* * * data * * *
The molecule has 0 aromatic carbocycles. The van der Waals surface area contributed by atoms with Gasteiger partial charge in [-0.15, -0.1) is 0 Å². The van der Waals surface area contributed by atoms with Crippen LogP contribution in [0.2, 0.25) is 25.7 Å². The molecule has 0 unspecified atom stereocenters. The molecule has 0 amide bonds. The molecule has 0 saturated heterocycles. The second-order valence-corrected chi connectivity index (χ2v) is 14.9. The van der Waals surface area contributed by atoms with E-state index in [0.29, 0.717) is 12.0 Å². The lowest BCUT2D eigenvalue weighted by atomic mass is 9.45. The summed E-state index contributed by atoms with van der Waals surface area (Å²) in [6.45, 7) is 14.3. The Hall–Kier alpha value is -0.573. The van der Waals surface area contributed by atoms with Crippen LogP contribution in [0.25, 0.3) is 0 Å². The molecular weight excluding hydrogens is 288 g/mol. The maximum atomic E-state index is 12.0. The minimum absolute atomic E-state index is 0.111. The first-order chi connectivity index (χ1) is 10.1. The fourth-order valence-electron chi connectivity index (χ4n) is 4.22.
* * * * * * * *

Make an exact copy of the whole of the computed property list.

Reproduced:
The molecule has 0 aromatic carbocycles. The van der Waals surface area contributed by atoms with Gasteiger partial charge in [-0.15, -0.1) is 0 Å². The van der Waals surface area contributed by atoms with Crippen LogP contribution in [0.2, 0.25) is 25.7 Å². The molecule has 0 unspecified atom stereocenters. The molecule has 0 amide bonds. The molecule has 0 saturated heterocycles. The second-order valence-corrected chi connectivity index (χ2v) is 14.9. The van der Waals surface area contributed by atoms with E-state index in [0.29, 0.717) is 12.0 Å². The lowest BCUT2D eigenvalue weighted by atomic mass is 9.45. The summed E-state index contributed by atoms with van der Waals surface area (Å²) in [6.45, 7) is 14.3. The Hall–Kier alpha value is -0.573. The van der Waals surface area contributed by atoms with Crippen LogP contribution in [0.25, 0.3) is 0 Å². The molecular weight excluding hydrogens is 288 g/mol. The maximum atomic E-state index is 12.0. The minimum absolute atomic E-state index is 0.111. The first-order chi connectivity index (χ1) is 10.1. The fourth-order valence-electron chi connectivity index (χ4n) is 4.22.